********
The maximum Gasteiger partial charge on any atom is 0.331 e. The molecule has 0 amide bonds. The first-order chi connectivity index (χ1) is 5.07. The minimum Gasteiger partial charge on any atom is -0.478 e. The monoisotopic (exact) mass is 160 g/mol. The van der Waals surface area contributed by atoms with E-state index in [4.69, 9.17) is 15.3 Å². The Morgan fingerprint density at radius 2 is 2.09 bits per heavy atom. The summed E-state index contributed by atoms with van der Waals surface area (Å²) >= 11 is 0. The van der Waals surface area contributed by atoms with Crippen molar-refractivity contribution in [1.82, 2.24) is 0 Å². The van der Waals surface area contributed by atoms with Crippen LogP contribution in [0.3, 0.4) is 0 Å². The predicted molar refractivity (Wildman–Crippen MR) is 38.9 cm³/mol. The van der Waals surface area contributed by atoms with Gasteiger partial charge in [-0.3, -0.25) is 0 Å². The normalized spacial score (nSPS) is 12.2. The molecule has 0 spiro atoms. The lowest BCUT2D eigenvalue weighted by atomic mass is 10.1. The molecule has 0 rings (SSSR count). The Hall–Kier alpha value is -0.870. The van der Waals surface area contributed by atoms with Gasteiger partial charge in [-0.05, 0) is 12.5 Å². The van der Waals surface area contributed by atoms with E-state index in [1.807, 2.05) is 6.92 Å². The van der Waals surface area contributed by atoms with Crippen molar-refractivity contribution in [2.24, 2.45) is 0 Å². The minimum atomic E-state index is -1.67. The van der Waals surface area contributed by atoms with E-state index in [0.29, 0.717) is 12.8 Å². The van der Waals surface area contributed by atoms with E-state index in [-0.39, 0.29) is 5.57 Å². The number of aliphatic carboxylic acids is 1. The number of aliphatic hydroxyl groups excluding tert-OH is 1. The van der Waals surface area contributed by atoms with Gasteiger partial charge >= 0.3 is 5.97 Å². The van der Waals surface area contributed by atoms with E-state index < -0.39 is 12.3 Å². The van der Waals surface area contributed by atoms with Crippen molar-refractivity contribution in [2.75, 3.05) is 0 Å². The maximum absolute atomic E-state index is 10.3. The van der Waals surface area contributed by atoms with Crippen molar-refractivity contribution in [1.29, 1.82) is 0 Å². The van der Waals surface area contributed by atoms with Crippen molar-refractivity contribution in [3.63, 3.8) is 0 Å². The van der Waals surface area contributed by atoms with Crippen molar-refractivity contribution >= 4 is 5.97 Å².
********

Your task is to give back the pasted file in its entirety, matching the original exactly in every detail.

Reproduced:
The maximum Gasteiger partial charge on any atom is 0.331 e. The molecule has 0 amide bonds. The first-order chi connectivity index (χ1) is 5.07. The minimum Gasteiger partial charge on any atom is -0.478 e. The monoisotopic (exact) mass is 160 g/mol. The van der Waals surface area contributed by atoms with E-state index in [4.69, 9.17) is 15.3 Å². The Morgan fingerprint density at radius 2 is 2.09 bits per heavy atom. The summed E-state index contributed by atoms with van der Waals surface area (Å²) >= 11 is 0. The van der Waals surface area contributed by atoms with Crippen molar-refractivity contribution in [1.82, 2.24) is 0 Å². The van der Waals surface area contributed by atoms with Crippen LogP contribution in [0.3, 0.4) is 0 Å². The predicted molar refractivity (Wildman–Crippen MR) is 38.9 cm³/mol. The van der Waals surface area contributed by atoms with Gasteiger partial charge in [-0.3, -0.25) is 0 Å². The normalized spacial score (nSPS) is 12.2. The molecule has 0 spiro atoms. The lowest BCUT2D eigenvalue weighted by atomic mass is 10.1. The molecule has 0 rings (SSSR count). The Hall–Kier alpha value is -0.870. The van der Waals surface area contributed by atoms with Gasteiger partial charge in [-0.05, 0) is 12.5 Å². The van der Waals surface area contributed by atoms with E-state index in [1.807, 2.05) is 6.92 Å². The van der Waals surface area contributed by atoms with Crippen molar-refractivity contribution in [2.24, 2.45) is 0 Å². The minimum atomic E-state index is -1.67. The van der Waals surface area contributed by atoms with E-state index in [0.29, 0.717) is 12.8 Å². The van der Waals surface area contributed by atoms with E-state index in [-0.39, 0.29) is 5.57 Å². The number of aliphatic carboxylic acids is 1. The number of aliphatic hydroxyl groups excluding tert-OH is 1. The van der Waals surface area contributed by atoms with Gasteiger partial charge >= 0.3 is 5.97 Å². The van der Waals surface area contributed by atoms with E-state index < -0.39 is 12.3 Å². The van der Waals surface area contributed by atoms with Crippen molar-refractivity contribution in [2.75, 3.05) is 0 Å². The maximum absolute atomic E-state index is 10.3. The van der Waals surface area contributed by atoms with Crippen molar-refractivity contribution in [1.29, 1.82) is 0 Å². The van der Waals surface area contributed by atoms with Crippen molar-refractivity contribution in [3.63, 3.8) is 0 Å². The van der Waals surface area contributed by atoms with Crippen molar-refractivity contribution >= 4 is 5.97 Å².